BOCA RATON — The effects of personality on a person’s behaviors and feelings have long puzzled social scientists. Now a researcher at Florida Atlantic University says the results of a just-released study shows that personality matters.
In a new study published in the current issue of the Journal of Personality and Social Psychology, researchers in the Charles E. Schmidt College of Science at Florida Atlantic
University and in Germany measured the effects of situations on human behavior in real-time and outside of a laboratory setting in one of the largest studies to employ experience sampling methods.
Their paper titled, “The Independent Effects of Personality and Situation on Real-Time Expressions of Behavior and Emotion,” designed their study to examine the degree to which personality and situations impact behavior with the goal of seeing how personality, situations, and behavior are related in real-world contexts. The researchers were able to show that personality predicted behavior across many different situations over time, confirming that personality really does matter.
“The key finding in our study is that our personalities and the situations we encounter predict our behavior independently and simultaneously at any given moment,” said Ryne Sherman, assistant professor of psychology in FAU’s Charles E. Schmidt College of Science.
Sherman said the study revealed that personality does a good job of predicting how a person will typically behave in general across many moments in time.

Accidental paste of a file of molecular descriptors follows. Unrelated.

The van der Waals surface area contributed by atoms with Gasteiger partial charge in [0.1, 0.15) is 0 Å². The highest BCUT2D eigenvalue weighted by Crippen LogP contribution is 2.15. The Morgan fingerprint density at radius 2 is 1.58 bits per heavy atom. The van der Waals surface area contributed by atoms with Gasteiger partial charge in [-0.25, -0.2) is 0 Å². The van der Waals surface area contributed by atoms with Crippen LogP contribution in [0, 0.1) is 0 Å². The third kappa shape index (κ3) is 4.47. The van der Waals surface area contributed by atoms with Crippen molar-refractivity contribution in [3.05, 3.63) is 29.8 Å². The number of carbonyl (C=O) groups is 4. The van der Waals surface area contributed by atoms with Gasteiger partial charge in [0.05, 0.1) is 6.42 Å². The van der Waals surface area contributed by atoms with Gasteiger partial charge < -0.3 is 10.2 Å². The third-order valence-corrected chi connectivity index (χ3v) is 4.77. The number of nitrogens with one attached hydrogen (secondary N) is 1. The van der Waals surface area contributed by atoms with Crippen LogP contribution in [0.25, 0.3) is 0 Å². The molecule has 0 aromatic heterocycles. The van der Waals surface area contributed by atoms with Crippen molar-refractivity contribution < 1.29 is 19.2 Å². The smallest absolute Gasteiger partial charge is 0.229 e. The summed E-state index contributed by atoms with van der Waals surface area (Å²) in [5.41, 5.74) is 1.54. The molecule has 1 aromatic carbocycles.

“At the same time,” he said, “our study also shows that the characteristics of situations predict how a typical person will behave in a given moment in time. Taken together, this means that predicting how a particular person will behave in a particular moment in time requires (a) knowing something about the
person (i.e., his or her personality) and (b) knowing something about his or her situation”
For the study, Sherman and collaborators gathered data from 208 FAU undergraduate students. In the first phase of the study, the researchers assessed the personalities of the participants using the HEXACO-60, a measure of the six broadest dimensions of personality: honesty-humility; emotionality; extraversion; agreeableness; conscientiousness, and openness to experience.
“One would assume that if a person is honest and humble, then his or her usual response to a situation would be behavior that is honest and humble,” said Sherman. “And in the same way, if a person is extraverted then we would expect his or her behavior to be outgoing and sociable in situations.”
As part of the study, for seven consecutive days, the participants received eight text messages daily to gauge their responses and reactions to various situations “in the moment” and not after the fact. The researchers asked the participants to rate the situation they were in using the recently uncovered DIAMONDS dimensions of situations. These include Duty (“work has to be done”), Deception (“someone is being deceived”), and Sociality (“social interaction possible”), allowing the researchers to understand the kinds of situations participants experienced. Participants also were asked to report how they were feeling (happy vs. sad) and behaving (outgoing vs. reserved). In total, participants completed 9,753 responses.
Results from this study provide direct empirical support for the notion that real-world human behavior is a function of both the person and the situation. Most importantly, both personality and situation characteristics independently predicted real-time expressions of behavior and emotion as there were very few interactions between personality and situations found.
“We were quite surprised that so few ‘person x situation’ interactions emerged as many theories in psychology suggest that such interactions are the most important determinant of behavior,” said Sherman.